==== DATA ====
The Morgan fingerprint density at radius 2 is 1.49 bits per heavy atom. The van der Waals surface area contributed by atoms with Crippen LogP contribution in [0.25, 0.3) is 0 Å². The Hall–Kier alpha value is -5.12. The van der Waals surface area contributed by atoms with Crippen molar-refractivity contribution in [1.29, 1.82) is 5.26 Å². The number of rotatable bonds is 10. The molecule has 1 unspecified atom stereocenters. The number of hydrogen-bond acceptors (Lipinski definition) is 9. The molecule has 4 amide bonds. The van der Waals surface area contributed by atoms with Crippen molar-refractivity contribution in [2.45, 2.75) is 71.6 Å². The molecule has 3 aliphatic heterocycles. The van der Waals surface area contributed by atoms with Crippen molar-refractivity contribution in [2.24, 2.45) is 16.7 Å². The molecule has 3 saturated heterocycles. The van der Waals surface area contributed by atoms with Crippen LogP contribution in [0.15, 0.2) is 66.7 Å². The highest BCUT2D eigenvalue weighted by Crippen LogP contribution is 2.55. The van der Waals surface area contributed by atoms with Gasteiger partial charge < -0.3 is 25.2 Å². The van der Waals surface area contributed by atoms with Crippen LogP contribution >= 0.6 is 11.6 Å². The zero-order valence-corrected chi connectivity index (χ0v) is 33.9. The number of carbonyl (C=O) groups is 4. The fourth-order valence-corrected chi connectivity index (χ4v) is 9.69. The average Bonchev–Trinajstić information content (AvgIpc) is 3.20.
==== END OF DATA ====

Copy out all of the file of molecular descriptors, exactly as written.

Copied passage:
The Morgan fingerprint density at radius 2 is 1.49 bits per heavy atom. The van der Waals surface area contributed by atoms with Crippen LogP contribution in [0.25, 0.3) is 0 Å². The Hall–Kier alpha value is -5.12. The van der Waals surface area contributed by atoms with Crippen molar-refractivity contribution in [1.29, 1.82) is 5.26 Å². The number of rotatable bonds is 10. The molecule has 1 unspecified atom stereocenters. The number of hydrogen-bond acceptors (Lipinski definition) is 9. The molecule has 4 amide bonds. The van der Waals surface area contributed by atoms with Crippen molar-refractivity contribution in [2.45, 2.75) is 71.6 Å². The molecule has 3 aliphatic heterocycles. The van der Waals surface area contributed by atoms with Crippen molar-refractivity contribution in [2.24, 2.45) is 16.7 Å². The molecule has 3 saturated heterocycles. The van der Waals surface area contributed by atoms with Crippen LogP contribution in [0.15, 0.2) is 66.7 Å². The highest BCUT2D eigenvalue weighted by Crippen LogP contribution is 2.55. The van der Waals surface area contributed by atoms with Gasteiger partial charge < -0.3 is 25.2 Å². The van der Waals surface area contributed by atoms with Crippen LogP contribution >= 0.6 is 11.6 Å². The zero-order valence-corrected chi connectivity index (χ0v) is 33.9. The number of carbonyl (C=O) groups is 4. The fourth-order valence-corrected chi connectivity index (χ4v) is 9.69. The average Bonchev–Trinajstić information content (AvgIpc) is 3.20.